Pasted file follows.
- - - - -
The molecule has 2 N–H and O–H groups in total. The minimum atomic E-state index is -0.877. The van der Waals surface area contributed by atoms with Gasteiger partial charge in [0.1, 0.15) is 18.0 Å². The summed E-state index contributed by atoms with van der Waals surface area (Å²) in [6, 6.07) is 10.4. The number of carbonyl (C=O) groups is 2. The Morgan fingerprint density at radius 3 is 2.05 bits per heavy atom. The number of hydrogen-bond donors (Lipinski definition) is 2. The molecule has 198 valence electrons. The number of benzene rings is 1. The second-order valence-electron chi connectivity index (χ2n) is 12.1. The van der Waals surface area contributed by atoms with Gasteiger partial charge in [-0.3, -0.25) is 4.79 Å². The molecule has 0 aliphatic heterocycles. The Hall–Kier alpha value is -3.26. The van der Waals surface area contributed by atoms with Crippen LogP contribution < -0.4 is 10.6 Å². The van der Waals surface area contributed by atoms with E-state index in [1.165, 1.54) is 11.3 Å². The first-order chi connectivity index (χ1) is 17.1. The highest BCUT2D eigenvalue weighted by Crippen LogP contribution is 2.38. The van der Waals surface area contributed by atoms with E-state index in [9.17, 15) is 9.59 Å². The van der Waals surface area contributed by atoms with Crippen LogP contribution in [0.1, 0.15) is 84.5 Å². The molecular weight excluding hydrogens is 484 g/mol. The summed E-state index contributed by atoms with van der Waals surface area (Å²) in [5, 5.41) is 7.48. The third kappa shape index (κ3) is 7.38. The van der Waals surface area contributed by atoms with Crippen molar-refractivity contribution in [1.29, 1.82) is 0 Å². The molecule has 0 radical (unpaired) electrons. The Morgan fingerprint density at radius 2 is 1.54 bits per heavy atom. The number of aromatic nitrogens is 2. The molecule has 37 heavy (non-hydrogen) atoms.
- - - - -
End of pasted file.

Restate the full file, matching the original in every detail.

The molecule has 2 N–H and O–H groups in total. The minimum atomic E-state index is -0.877. The van der Waals surface area contributed by atoms with Gasteiger partial charge in [0.1, 0.15) is 18.0 Å². The summed E-state index contributed by atoms with van der Waals surface area (Å²) in [6, 6.07) is 10.4. The number of carbonyl (C=O) groups is 2. The Morgan fingerprint density at radius 3 is 2.05 bits per heavy atom. The number of hydrogen-bond donors (Lipinski definition) is 2. The molecule has 198 valence electrons. The number of benzene rings is 1. The second-order valence-electron chi connectivity index (χ2n) is 12.1. The van der Waals surface area contributed by atoms with Gasteiger partial charge in [-0.3, -0.25) is 4.79 Å². The molecule has 0 aliphatic heterocycles. The Hall–Kier alpha value is -3.26. The van der Waals surface area contributed by atoms with Crippen LogP contribution < -0.4 is 10.6 Å². The van der Waals surface area contributed by atoms with E-state index in [1.165, 1.54) is 11.3 Å². The first-order chi connectivity index (χ1) is 17.1. The highest BCUT2D eigenvalue weighted by Crippen LogP contribution is 2.38. The van der Waals surface area contributed by atoms with E-state index in [9.17, 15) is 9.59 Å². The van der Waals surface area contributed by atoms with Crippen LogP contribution in [0.1, 0.15) is 84.5 Å². The molecular weight excluding hydrogens is 484 g/mol. The summed E-state index contributed by atoms with van der Waals surface area (Å²) in [5, 5.41) is 7.48. The third kappa shape index (κ3) is 7.38. The van der Waals surface area contributed by atoms with Crippen molar-refractivity contribution in [1.29, 1.82) is 0 Å². The molecule has 0 radical (unpaired) electrons. The Morgan fingerprint density at radius 2 is 1.54 bits per heavy atom. The number of aromatic nitrogens is 2. The molecule has 37 heavy (non-hydrogen) atoms.